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Historic first terror trial opens at Guantánamo Bay, Cuba

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But the Guantánamo commission process ran into trouble. It became a lightning rod for international criticism of the administration's controversial legal approach to the war on terror. President Bush's original commission procedures were struck down by the Supreme Court in 2005, and on June 12 the high court invalidated a substantial portion of a new legal regime created at Guantánamo by Congress and the White House in 2006.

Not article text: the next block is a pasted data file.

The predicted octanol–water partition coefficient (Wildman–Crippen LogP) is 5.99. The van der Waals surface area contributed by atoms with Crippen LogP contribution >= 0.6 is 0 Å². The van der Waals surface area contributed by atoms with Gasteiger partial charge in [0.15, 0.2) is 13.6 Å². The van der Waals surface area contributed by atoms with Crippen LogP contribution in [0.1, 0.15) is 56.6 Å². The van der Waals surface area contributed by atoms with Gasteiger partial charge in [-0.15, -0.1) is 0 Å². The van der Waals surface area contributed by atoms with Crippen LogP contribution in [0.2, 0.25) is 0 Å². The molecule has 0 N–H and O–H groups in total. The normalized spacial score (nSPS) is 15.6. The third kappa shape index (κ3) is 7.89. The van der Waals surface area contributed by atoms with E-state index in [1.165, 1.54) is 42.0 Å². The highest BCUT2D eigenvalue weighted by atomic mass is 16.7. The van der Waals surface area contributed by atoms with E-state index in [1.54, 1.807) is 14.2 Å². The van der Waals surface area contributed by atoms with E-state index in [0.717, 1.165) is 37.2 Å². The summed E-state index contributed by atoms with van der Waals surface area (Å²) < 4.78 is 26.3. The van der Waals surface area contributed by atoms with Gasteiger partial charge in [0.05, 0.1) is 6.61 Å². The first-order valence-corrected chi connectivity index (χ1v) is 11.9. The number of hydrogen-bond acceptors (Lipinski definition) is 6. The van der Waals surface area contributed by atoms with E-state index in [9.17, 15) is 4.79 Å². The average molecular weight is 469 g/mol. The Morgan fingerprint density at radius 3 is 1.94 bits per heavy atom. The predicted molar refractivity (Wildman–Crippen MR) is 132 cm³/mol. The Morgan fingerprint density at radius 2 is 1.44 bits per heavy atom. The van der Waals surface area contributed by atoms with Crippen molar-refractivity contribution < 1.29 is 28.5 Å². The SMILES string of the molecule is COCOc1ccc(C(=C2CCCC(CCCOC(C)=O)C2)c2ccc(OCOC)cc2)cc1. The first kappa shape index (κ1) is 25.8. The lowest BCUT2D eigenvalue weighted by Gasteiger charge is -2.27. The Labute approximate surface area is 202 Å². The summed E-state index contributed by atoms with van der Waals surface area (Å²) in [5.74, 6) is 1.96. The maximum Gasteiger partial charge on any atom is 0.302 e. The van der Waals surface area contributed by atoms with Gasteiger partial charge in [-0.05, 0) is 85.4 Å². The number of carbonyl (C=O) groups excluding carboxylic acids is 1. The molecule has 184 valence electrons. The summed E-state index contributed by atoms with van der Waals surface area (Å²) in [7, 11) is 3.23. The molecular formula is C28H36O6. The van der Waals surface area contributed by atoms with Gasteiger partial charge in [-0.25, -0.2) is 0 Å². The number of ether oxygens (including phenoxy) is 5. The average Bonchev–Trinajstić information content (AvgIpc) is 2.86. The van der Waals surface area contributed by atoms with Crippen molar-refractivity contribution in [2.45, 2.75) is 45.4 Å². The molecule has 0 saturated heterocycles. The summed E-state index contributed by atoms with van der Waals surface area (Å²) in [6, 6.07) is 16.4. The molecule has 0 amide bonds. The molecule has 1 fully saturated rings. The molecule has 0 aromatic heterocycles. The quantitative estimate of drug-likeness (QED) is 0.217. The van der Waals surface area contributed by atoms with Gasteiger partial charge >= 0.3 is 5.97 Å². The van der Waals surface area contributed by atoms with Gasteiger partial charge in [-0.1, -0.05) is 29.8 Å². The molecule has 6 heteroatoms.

Some legal analysts thought that ruling might scuttle plans to put the first of 20 detainees charged with war crimes on trial during the current election year and before President Bush leaves office in January. But last week, both a military judge at Guantánamo and a federal judge in Washington declined to apply the Supreme Court's ruling to pretrial attempts to block pending war crimes trials.

Despite his ruling, US District Judge James Robertson revealed a level of skepticism about the looming commission trials.

"The eyes of the world are on Guantanamo Bay," Judge Robertson wrote in an opinion released in Washington on Friday. "Justice must be done there, and must be seen to be done there, fairly and impartially."

That task falls to Military Judge Keith Allred, a US Navy captain, who has been appointed to preside over the first military commission trial.

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